Floridians need to shake off the rust at today's start of the Atlantic hurricane season. No hurricane has hit the state in five years. But that luck is not a license to let down our guard. This spring's tornadoes that killed hundreds across the South and Midwest are tragic reminders of the terrible and unpredictable force of nature. Gov. Rick Scott and the Legislature also have passed on more of the financial risks from these devastating storms from insurers to property owners. State and local responders should get ready. And residents need to check up, stock up and put the finishing touches on their plans for hardening their homes now and evacuating promptly when and if the orders come.
Floridians have upped their guard considerably in the two decades since Hurricane Andrew. Stockpiling water and medicine, securing homes and important papers and making evacuation plans have become routine rites of summer. Residents should see to it they have the basics — water, nonperishable food and the like — working equipment such as flashlights and radios and spare batteries. Residents also should know their evacuation zones and be prepared to leave if ordered to by the authorities. Being ready saves lives, and it reduces the need to send police, firefighters and other emergency crews into dangerous situations.
The National Oceanic and Atmospheric Administration forecasts a busier-than-usual 2011 season, predicting 12 to 18 named storms in the Atlantic basin, with six to 10 hurricanes. Three to six of those storms are expected to be major, with winds of 111 mph or higher. Officials say warmer-than-normal sea surface temperatures will make for an active tropical season.
Tampa Bay residents should be especially vigilant. With almost 3 million people across the region — many residing along the coast or in low-lying areas — the bay area is vulnerable not only to high winds but to storm surge and inland flooding. The bay area bridges also could become quickly clogged in the event of a major evacuation. Hillsborough and Pinellas county officials have done better at communicating with each other over emergency response plans. Continuing that level of coordination is essential. Hurricanes hardly limit their damage to political boundaries. Florida's head of emergency management, Bryan Koon, is new to the state and needs to be up to speed and ensure a seamless line of communication between federal, state and local authorities.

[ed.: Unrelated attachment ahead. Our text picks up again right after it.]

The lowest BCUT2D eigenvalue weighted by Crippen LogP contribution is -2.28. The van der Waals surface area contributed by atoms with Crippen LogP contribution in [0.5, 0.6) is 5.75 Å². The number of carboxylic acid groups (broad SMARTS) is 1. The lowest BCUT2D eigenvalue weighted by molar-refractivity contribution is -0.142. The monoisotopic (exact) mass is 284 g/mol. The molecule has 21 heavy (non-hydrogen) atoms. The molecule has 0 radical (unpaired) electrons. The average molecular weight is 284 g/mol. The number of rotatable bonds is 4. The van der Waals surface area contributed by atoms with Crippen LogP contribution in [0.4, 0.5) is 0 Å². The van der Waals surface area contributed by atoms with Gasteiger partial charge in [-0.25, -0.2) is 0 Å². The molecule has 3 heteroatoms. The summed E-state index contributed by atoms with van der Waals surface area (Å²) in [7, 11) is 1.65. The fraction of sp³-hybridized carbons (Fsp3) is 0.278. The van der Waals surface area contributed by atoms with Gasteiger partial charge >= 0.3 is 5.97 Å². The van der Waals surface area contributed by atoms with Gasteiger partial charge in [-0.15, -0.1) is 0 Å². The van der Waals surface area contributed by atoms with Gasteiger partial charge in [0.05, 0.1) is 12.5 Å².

Florida's Republican leaders failed again this year to bring strong, pro-consumer reforms to the property insurance market. The legislation Scott signed into law allows insurance companies to more easily pass on reinsurance costs to policyholders, shortens the time for filing storm-related claims and allows insurers to drag their feet in paying to repair damaged property. Private insurance remains either unaffordable or unavailable — or both — in too many areas. The state-run Citizens Property Insurance Corp. is on more solid ground, with $5.6 billion in reserves and the capacity to pay claims of up to $14.7 billion. But it still needs to gradually raise premiums so its rates come closer to being actuarially sound.
Floridians should go the extra step in preparing now that the governor and Legislature have put more of the burden on homeowners. And state officials should give up the fantasy that free market competition is the answer to the property insurance mess and come up with a more innovative public-private solution that better spreads the risk. The state has had a good run of luck lately, but it will not dodge hurricanes forever.